In the year ending September 2017, the median price paid for residential properties increased in 76% of MSOAs in England and Wales, stayed the same in 9.5% and decreased in the rest. In the same period, house price inflation in the headline measure of house prices, the UK House Price Index (HPI), was 4.88% in England and Wales overall. Figure 4 shows that the percentage of MSOAs in which the median price paid increased has remained relatively stable in the last four years, with only a three percentage point drop in the last year. This follows a relatively large decrease during and immediately after the economic downturn in 2009. This trend for England and Wales is similar in its constituent countries and regions.
Housing market value is the total value of residential property transactions for an area. It is driven by a combination of property prices and the number of property transactions. This can be used to provide an overview of the scale of the property transaction economy. These housing market value statistics are presented in nominal terms, which mean that they have not been adjusted to take account of price inflation and so they present the simple total transactional value of all property sales.
The total housing market value in England and Wales for the year ending September 2017 was £253 billion. This is a decrease of just over £12 billion on the previous year and the first time it has fallen since the year ending September 2011. Figure 5 shows indices of the total housing market value in nominal terms, which was lower in the year ending September 2017 than the peak before the economic downturn in 2009, both for England and Wales and for London, although this was higher than the downturn low. London’s total housing market value has decreased more sharply than in England and Wales over the past year.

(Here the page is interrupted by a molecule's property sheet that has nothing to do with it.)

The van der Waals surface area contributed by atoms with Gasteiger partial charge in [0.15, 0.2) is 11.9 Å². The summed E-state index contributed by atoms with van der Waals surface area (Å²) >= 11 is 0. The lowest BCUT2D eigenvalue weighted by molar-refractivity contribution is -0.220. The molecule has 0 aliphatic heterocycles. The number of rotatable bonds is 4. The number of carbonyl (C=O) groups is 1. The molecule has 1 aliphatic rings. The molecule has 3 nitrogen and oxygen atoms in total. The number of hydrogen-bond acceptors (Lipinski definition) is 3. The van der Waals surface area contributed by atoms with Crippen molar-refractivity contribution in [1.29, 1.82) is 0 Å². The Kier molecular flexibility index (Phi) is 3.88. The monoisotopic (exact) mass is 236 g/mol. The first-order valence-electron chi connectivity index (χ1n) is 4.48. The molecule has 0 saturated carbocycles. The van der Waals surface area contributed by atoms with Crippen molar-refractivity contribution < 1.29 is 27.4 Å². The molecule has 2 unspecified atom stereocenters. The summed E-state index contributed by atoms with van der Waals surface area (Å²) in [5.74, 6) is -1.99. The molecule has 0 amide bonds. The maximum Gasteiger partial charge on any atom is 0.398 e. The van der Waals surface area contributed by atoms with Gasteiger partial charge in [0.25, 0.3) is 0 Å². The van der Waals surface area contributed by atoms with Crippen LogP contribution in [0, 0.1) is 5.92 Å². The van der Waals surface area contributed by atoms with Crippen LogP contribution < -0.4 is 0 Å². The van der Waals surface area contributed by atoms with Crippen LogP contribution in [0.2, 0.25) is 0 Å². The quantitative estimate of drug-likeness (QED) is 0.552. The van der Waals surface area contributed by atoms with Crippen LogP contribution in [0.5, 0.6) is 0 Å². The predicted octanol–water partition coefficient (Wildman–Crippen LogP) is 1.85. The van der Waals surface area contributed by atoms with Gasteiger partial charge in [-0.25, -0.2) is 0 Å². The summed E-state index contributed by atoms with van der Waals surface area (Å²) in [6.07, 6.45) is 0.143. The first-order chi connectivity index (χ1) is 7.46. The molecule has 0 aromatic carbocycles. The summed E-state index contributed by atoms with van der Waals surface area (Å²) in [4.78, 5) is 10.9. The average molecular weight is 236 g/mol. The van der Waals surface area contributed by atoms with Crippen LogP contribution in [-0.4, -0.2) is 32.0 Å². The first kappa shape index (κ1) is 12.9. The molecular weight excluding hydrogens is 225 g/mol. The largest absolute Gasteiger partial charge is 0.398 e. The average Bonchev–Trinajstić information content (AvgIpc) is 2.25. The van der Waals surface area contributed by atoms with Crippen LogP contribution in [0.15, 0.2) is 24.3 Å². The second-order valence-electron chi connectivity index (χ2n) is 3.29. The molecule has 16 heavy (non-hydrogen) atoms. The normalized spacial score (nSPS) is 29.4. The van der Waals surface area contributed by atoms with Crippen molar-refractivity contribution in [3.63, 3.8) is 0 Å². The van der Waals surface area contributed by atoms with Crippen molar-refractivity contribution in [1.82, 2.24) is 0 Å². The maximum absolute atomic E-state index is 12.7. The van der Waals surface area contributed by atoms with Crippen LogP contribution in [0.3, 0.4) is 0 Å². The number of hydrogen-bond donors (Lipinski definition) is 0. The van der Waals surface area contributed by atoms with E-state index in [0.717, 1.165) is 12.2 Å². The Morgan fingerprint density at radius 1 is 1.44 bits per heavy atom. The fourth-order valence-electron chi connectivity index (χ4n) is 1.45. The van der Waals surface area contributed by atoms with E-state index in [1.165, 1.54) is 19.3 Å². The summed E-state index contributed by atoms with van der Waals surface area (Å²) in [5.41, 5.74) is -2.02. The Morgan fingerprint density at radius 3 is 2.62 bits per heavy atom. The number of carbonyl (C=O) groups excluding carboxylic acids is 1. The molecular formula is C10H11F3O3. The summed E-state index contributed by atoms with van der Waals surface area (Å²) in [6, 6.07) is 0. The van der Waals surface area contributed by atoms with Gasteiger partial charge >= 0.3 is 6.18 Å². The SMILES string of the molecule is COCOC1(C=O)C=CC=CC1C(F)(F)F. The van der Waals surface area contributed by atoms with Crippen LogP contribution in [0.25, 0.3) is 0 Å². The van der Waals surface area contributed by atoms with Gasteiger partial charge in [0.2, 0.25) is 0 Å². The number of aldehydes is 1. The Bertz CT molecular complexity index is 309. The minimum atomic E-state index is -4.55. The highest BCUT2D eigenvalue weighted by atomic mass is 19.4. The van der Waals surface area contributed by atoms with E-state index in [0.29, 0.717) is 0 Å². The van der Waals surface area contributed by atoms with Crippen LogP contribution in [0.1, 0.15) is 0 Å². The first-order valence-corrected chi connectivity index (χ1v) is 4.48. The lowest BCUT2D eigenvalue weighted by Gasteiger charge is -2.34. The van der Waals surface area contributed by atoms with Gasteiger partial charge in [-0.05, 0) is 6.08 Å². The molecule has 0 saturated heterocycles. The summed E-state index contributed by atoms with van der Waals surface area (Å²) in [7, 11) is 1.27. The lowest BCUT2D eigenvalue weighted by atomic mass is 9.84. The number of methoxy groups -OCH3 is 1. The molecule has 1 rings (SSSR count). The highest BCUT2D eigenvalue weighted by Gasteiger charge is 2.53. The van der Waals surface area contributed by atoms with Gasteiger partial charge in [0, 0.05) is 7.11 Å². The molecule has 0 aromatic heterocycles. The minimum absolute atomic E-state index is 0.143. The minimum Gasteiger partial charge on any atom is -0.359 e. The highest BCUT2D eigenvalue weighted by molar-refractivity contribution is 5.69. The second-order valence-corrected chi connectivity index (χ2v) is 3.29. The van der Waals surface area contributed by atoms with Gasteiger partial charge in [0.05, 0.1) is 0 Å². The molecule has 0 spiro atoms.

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In addition to the house price statistics presented in this report, the HM Land Registry price paid data also provides information about the number of transactions of leasehold properties. Leasehold properties are those that are owned for a fixed period of time, under an agreement with the landlord, usually known as the freeholder. Whilst these data provide information about trends in the sales of leasehold properties, they do not contain information about the reasons for the sale of leaseholds or information about who owns the land on which the properties are built.